My Problem with the Penguins
I have had a connection to the Pittsburgh Penguins for my entire time as a hockey fan, so when I started looking at arenas to visit with Black Girl Hockey Club in the 2019-2020 season, Pittsburgh and PPG Paints Arena was on the top of my list, but I truly didn’t know how the team would respond.
It was only two and a half years ago I started a letter writing campaign begging the Penguins not to go to the White House after their 2017 Stanley Cup win. The joy I felt after a back-to-back championships tamped down to embarrassed resignation when it became clear that the team planned to visit Trump in the White House. The team, at the time of the 2017 win (and currently) had no minority players. When Penguins Captain, Sidney Crosby, told the media that the visit wasn’t “political”, I felt ashamed that these rich, white, hockey players couldn’t see the controversy in their actions.
Many hockey friends, mostly women of color, asked me how I could continue to support a team and organization that didn’t recognize the dissonance of America’s current administration and the minority community. I dealt with it by backing away from the passion I had for the team and reigning it in, a nearly impossible task if you know how hard I go for my fandoms. I didn’t want to get hurt. I stopped buying merchandise and watching games on television and acutely began to notice the demographics at the arenas I visited when I went to live games. After a couple really good years as a hockey fan, I wondered if perhaps hockey would never truly be for me.
An Entry Point
It was during this time that I started the Black Girl Hockey Club. I wanted to gather those of us not part of the “traditional” hockey market (a coded word that means white, cis male) and create a space that I began to realize didn’t exist. What is the entry point to hockey for a Black woman? For those of us not introduced to the game early on, an introduction to hockey and a space to grow and learn about the sport feels nonexistent. With BGHC, I wanted to reach women, LGBTQ and minority fans who don’t go to games because of a variety of reasons. It became a way for me to feel less isolated and to not only create a space for myself, but for others, as well.
With the Penguins, that reality culminated with their Black Hockey History Day on January 31, 2020, officially deemed so by Pittsburgh Mayor, Bill Peduto. After months of conversation with Tracy McCants-Lewis and Delvina Morrow, two Black women who work in the Penguins organization, Black Girl Hockey Club had a game day set and the event began to come together. We wanted to do some service in the community. Tracy McCants-Lewis planned a hockey activation at Miller Elementary, a local elementary school with a distinctive African curriculum. The Penguins offered to give us a tour of the arena and feed us breakfast. We worked with Kwame Mason to screen his film, Soul on Ice (2016), and hold a panel on Black hockey culture at the August Wilson African American Cultural Center in Pittsburgh the day after the game that we made sure was open to the public and the local hockey community. Before we knew it, we had two days of activities planned out for 50 attendees, a student rush ticket link and a general BGHC ticket link open to the public that garnered over 350 ticket sales. Simultaneously, I began receiving calls from other NHL clubs that wanted to host not only BGHC, but have me participate in various activities such as panel discussions and social media pushes.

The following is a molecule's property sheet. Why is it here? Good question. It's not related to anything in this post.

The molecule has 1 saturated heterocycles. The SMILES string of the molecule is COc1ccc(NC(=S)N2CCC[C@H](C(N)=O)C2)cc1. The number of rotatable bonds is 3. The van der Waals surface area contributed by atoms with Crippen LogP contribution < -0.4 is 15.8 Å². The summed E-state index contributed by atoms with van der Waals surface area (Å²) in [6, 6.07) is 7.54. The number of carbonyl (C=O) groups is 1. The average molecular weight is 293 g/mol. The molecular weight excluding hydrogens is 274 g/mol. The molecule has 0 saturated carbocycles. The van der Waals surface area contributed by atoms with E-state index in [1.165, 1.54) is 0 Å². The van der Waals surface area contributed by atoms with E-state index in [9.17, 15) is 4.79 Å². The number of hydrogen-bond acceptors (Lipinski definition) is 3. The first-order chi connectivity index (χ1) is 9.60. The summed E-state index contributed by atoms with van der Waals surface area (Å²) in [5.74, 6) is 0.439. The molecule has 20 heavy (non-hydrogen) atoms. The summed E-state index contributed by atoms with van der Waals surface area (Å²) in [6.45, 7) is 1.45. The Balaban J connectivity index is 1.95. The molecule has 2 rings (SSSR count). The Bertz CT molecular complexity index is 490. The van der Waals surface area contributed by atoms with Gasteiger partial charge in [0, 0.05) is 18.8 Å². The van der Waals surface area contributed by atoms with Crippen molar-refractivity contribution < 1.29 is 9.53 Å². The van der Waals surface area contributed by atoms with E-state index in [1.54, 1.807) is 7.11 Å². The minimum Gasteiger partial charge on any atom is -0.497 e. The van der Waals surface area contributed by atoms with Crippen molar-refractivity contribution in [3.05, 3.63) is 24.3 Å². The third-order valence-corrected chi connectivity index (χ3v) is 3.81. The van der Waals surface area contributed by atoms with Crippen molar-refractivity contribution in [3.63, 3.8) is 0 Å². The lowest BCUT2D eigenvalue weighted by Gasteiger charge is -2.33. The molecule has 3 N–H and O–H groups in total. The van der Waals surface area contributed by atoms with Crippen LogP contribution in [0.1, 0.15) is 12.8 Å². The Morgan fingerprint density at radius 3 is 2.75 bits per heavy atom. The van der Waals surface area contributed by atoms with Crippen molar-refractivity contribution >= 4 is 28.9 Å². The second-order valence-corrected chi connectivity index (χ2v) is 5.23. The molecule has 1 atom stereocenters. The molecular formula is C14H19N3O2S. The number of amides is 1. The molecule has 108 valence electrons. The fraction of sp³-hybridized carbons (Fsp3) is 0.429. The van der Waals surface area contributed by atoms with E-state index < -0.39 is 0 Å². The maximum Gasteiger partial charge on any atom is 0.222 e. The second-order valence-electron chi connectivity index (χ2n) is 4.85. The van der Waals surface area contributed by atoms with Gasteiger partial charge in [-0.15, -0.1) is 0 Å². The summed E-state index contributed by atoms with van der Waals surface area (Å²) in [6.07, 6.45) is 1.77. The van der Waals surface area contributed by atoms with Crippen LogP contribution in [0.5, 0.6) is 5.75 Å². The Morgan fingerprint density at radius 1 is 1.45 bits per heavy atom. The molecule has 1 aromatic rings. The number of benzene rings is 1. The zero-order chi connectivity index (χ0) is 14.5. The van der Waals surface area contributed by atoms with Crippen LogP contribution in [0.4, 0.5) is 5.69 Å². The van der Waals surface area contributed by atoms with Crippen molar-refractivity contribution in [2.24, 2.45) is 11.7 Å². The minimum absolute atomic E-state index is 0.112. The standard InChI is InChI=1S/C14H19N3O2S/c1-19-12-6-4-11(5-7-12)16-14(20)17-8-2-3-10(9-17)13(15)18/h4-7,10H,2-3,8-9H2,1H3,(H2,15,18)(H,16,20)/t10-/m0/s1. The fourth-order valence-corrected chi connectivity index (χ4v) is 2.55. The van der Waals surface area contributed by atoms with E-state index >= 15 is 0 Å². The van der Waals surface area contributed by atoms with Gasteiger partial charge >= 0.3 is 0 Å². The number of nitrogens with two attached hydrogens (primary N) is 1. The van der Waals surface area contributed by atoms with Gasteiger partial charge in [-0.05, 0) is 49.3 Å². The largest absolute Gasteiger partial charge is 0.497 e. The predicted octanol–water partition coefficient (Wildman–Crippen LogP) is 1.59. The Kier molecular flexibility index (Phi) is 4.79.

The New York Rangers invited BGHC to participate in stakeholder discussions and a panel on diversity in hockey and helped plan a meetup at Madison Square Garden. The Carolina Hurricanes want to work with us on a longterm partnership between our two organizations. The New York Islanders invited BGHC to their Hockey Is For Everyone Game for the second year in a row. The New Jersey Devils asked a group of BGHC women to attend a game with them to celebrate Black Hockey History. We organized a meetup with the Columbus Blue Jackets and young minority players from the Columbus Ice Hockey Club. Six meetups in five weeks, and at the time of publishing, we have attended three of those events with three to go. Honestly, I’m excited because it feels like the tide is changing in hockey. There are people across North America of all races and genders who want to work toward a culture shift in hockey that ultimately benefits minorities, specifically women of color. I may be an eternal optimist, but the conversations I have had and the honest, no nonsense way that some of these clubs are willing to admit they’ve messed up in the past gives me hope for the future.
It seems only right that my hockey journey would come full circle with the Penguins in Pittsburgh, the very place where I first discovered the game of hockey almost a decade ago. The team that bends but does not break, that shifts their game with the ever changing current of hockey is also changing the way Black fans interact with the hockey community. How fitting that this same team would be the one to hire two amazing Black women to help bring the organization into the new decade with a purpose. We are already talking about what the Penguins and BGHC can do to celebrate Black hockey culture next year, and the year after that. Perhaps another game, film screening or panel. Perhaps a BGHC chapter in Pittsburgh for local hockey fans to enjoy. Whatever we do, I know it’s going to be inclusive and a ton of fun. I’m pretty excited that Black Girl Hockey Club gets to be a part of that.